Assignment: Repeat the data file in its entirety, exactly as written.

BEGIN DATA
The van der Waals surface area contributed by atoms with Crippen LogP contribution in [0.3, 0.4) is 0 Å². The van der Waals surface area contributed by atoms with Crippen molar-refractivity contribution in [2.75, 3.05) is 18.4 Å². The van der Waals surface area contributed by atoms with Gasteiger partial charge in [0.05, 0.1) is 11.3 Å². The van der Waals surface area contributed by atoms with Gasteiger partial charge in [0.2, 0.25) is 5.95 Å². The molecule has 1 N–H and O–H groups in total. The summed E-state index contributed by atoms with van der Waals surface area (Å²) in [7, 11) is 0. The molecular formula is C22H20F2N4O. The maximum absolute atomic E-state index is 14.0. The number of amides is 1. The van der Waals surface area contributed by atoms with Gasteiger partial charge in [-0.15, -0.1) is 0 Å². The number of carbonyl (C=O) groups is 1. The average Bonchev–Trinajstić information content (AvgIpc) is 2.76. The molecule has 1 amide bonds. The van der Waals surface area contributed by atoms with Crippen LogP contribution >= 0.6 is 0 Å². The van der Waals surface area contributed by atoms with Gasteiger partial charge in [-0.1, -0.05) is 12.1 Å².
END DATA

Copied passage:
The van der Waals surface area contributed by atoms with Crippen LogP contribution in [0.3, 0.4) is 0 Å². The van der Waals surface area contributed by atoms with Crippen molar-refractivity contribution in [2.75, 3.05) is 18.4 Å². The van der Waals surface area contributed by atoms with Gasteiger partial charge in [0.05, 0.1) is 11.3 Å². The van der Waals surface area contributed by atoms with Gasteiger partial charge in [0.2, 0.25) is 5.95 Å². The molecule has 1 N–H and O–H groups in total. The summed E-state index contributed by atoms with van der Waals surface area (Å²) in [7, 11) is 0. The molecular formula is C22H20F2N4O. The maximum absolute atomic E-state index is 14.0. The number of amides is 1. The van der Waals surface area contributed by atoms with Gasteiger partial charge in [-0.15, -0.1) is 0 Å². The number of carbonyl (C=O) groups is 1. The average Bonchev–Trinajstić information content (AvgIpc) is 2.76. The molecule has 1 amide bonds. The van der Waals surface area contributed by atoms with Crippen LogP contribution >= 0.6 is 0 Å². The van der Waals surface area contributed by atoms with Gasteiger partial charge in [-0.1, -0.05) is 12.1 Å².